Australia more likely attacked by accident than nation-state: Kaspersky

Australia more likely attacked by accident than nation-state: Kaspersky

Summary: Australia's isolation from geo-political conflicts means it has few, if any, enemies that might try to harm it via online attacks, but it could get caught up in the collateral damage between other nation's battles.

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TOPICS: Security, Australia
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Australia remains an unlikely target of a nation-state attack, according to Kaspersky Lab founder Eugene Kaspersky, but the country could get caught up in the collateral damage from other warring nations.

Speaking to ZDNet, Kaspersky said that it was more likely that Australian infrastructure would be attacked by accident.

kaspersky
Eugene Kaspersky. Photo: Michael Lee/ZDNet

"I don't expect any nation being behind the targeted attacks on Australian national security, but the collateral damage — the malware which is designed to damage other nations, by mistake, [could] damage the Australian infrastructure — this is possible."

Australia's relative political isolation also comes hand in hand with its relative physical network isolation.

Kaspersky said that malware faced a more difficult time spreading in Australia as the nation's connectivity wasn't "good enough." Although this provides some level of comfort for Australian businesses, it is also a double-edged sword.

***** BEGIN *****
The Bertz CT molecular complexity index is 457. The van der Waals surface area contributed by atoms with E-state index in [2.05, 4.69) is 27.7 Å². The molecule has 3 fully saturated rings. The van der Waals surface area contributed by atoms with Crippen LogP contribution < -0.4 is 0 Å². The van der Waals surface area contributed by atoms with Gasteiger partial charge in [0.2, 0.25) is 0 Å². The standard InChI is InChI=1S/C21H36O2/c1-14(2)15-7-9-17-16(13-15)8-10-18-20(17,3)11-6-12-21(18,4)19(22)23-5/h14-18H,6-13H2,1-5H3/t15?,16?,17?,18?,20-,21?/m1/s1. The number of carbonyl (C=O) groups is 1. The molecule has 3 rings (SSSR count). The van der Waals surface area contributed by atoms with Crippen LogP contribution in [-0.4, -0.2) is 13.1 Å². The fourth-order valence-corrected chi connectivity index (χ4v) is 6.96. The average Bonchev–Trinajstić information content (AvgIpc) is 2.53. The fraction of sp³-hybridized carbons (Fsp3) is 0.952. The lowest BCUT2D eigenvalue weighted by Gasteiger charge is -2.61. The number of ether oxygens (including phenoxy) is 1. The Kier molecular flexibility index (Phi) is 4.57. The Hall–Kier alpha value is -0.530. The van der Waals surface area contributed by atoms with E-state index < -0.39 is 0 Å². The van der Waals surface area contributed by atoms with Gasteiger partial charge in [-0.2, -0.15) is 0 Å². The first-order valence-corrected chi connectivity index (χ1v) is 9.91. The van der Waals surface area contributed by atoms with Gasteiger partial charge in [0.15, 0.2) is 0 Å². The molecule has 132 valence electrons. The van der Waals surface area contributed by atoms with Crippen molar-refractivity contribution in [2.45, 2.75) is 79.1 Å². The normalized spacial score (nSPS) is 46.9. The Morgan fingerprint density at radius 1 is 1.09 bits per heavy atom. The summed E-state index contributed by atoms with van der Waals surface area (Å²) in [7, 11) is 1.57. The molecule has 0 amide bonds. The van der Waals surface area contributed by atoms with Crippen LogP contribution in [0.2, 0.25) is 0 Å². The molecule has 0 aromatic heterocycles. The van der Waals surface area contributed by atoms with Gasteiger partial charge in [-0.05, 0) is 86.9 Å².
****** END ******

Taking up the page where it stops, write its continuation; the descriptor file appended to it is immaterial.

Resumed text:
Distributed denial-of-service (DDoS) attacks could easy cripple Australian network bottlenecks, Kaspersky said, potentially causing disruption to the economy.

"The fact that there is not too wide a connection to the rest of the world actually makes Australia more vulnerable to DDoS attacks as a nation. It's easier to block internet links and it's not that you don't have access to your email, or your social networks [...] it also means a very big troubles to financial services."

Kaspersky's opinion of "cyberweapons" has remained unchanged from last year when he considered it necessary for them to be treated with the same caution as nuclear missiles. At Kaspersky Lab's previous Cyber Conference, he called for an International Cyber Security Agency to provide a supervisory function for government development of weaponised malware.

"It's the most clean weapon, because it's in the cyber, and at the same time it's the worst weapon because the damage is unpredictable. It's very easy to clone the technology. It's very easy to learn and it's not too expensive."

He said he expected a number of very serious incidents in the future, with hackers focusing on industrial control systems such as those responsible for maintaining electricity grids. However, he indicated that this was just one of the possible scenarios he had considered, with others being too dangerous to even talk to the media about.

"I have some scenarios in my mind, but I don't share these scenarios with journalists. I'm sorry, but the world is extremely vulnerable."

Whether or not these scenarios eventuate, Kaspersky was confident that it would be possible to recover.

"I'm expecting to see these attacks more and more, but I'm optimistic we will survive."

Topics: Security, Australia

Michael Lee

About Michael Lee

A Sydney, Australia-based journalist, Michael Lee covers a gamut of news in the technology space including information security, state Government initiatives, and local startups.

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2 comments
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  • Someone's been watching

    Diehard 2.0
    hmmm,
  • Maybe...

    We did have that Stuxnet threat a while back being used to target the control systems for Iranian nuclear reactors, so I wouldn't say that it's impossible.

    Unfortunately, being collateral damage is still damaging to us Aussies.
    dmh_paul